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BOX ELDER - Box Elder officials are claiming that Rapid City Area Chamber of Commerce is negotiating with McDonald's to acquire the vacant McDonald's property at the closed Interstate 90 Exit 66.

Box Elder Mayor Carolyn Haddenham and planning and zoning administrator Lynn Derby say information from McDonald's corporate office in Minneapolis leads them to believe that the Rapid City Chamber is trying to buy the property.

"My concern is the city of Box Elder fought long and hard to prevent the closure of this exit, to avoid the loss of those sales tax revenues and decrease in property taxes," Haddenham said.

Exit 66 was closed last October after years of political wrangling, and two of Box Elder's major revenue producers, McDonald's and the Flying J truck stop, either moved or closed, according to Haddenham.

The exit was the main route to Ellsworth Air Force Base since the interstate was built in the 1960s. According to past news accounts, in the mid-1990s, concerns surfaced about commercial development in the accident-potential zone at the end of the Ellsworth runway.

Local base boosters, led by the Rapid City Chamber, feared that Exit 66 development would put Ellsworth on future base closure lists. A successful lobbying campaign by boosters led the state and federal governments to build a new interchange, Exit 67, a mile east, as well as a connecting road to the main gate at Ellsworth.

Haddenham said Box Elder is not allowing any new business or businesses to be established at the Exit 66 site due to its proximity to the Ellsworth AFB flight path, and current and pending lawsuits. She said Box Elder has not been notified by the Rapid City Chamber about the matter, nor about what exactly the organization's intentions are for the property.

When asked Friday whether Box Elder's assertions were true, Pat McElgunn, the chamber's public affairs director, issued a flat "no."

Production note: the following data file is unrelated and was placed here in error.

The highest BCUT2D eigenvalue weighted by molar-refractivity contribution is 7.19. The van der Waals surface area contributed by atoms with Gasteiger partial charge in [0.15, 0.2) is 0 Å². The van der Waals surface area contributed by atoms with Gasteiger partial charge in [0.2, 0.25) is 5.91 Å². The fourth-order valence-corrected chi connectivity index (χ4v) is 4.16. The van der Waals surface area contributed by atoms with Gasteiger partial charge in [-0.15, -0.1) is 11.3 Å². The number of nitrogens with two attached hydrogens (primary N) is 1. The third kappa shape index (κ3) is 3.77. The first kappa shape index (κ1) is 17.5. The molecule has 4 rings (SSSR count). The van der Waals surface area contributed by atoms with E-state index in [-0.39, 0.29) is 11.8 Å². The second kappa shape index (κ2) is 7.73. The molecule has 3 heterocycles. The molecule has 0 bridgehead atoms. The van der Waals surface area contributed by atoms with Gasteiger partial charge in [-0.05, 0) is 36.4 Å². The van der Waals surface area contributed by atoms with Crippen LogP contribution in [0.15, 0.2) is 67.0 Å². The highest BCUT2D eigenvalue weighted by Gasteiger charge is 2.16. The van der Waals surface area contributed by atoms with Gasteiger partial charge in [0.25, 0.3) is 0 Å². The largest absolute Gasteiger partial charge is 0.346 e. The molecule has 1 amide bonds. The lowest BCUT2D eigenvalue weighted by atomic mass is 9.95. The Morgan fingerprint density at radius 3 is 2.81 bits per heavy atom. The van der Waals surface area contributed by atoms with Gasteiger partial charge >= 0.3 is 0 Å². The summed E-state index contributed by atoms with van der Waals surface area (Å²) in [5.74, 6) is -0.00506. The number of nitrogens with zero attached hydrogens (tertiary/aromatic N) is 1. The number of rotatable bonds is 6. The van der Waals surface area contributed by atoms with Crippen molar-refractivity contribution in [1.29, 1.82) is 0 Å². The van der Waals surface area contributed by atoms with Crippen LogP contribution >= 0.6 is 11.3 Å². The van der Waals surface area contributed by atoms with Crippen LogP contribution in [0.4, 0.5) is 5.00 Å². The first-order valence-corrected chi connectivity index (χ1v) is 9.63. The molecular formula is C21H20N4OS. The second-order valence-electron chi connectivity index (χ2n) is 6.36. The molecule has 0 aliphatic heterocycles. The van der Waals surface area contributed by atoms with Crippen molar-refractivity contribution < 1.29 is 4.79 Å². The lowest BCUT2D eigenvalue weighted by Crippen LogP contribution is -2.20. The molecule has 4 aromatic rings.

"I don't know where she's hearing what she's hearing," McElgunn said. "The chamber's not buying the property."

When asked if there would be any reason the chamber would be interested in buying the property, McElgunn said, "Well, yeah, it's in the accident potential zone. There's always an issue with developments in and around that area."

McElgunn explained there are myriad issues related to compatible land use development in and around the air base, which was one reason the interchange was moved.

"It's kind of a complex thing that's been going on for about 15 years," he said.

Linda Rabe, chamber executive vice president, expressed surprise about Haddenham's claim.

"That amazes me. I had not heard that," Rabe said. "I'm thinking if I haven't heard of it, it probably isn't true."

Kirsten Arbiter of McDonald's in Minneapolis would neither confirm nor deny that the chamber and McDonald's are in negotiations.

"Nothing is finalized. The property is for sale. I don't know for sure who we're actually negotiating with, but it's for sale. I can tell you that," Arbiter said.

Asked if McDonald's is negotiating with someone from Rapid City or South Dakota, Arbiter said: "I really don't want to say at this time. We really don't like to say until these transactions are wrapped up."

Arbiter said that would likely be before the end of 2004.

Planning and zoning administrator Derby said Arbiter personally told her that it was the Rapid City Chamber that was involved.

"Of course, then, she had to kind of stop from there. It sounded like they were working on a contract of some sort, and she didn't want to release any more information," Derby said. "I told her we had several inquiries on the building and asked if she had had any inquiries lately. I just kind of brought it up that way."

Derby said Arbiter specifically mentioned the Rapid City Chamber of Commerce.

Until Haddenham has information to the contrary, she says, she is convinced that the Rapid City Chamber is trying to buy the property.

"The city will take any necessary action to not allow another entity or business to take possession or operate within the scope of Exit 66. This especially pertains to the Chamber of Commerce, which fought so hard to get the exit closed," Haddenham said.

Haddenham stopped short of saying the dispute might lead to legal action.

"We're in desperate need of a city hall, and I think if that building goes to anybody, it should go to us. Especially after all that's been done to cost us," she said.

Contact Scott Aust at 394-8415 or scott.aust@rapidcityjournal.com

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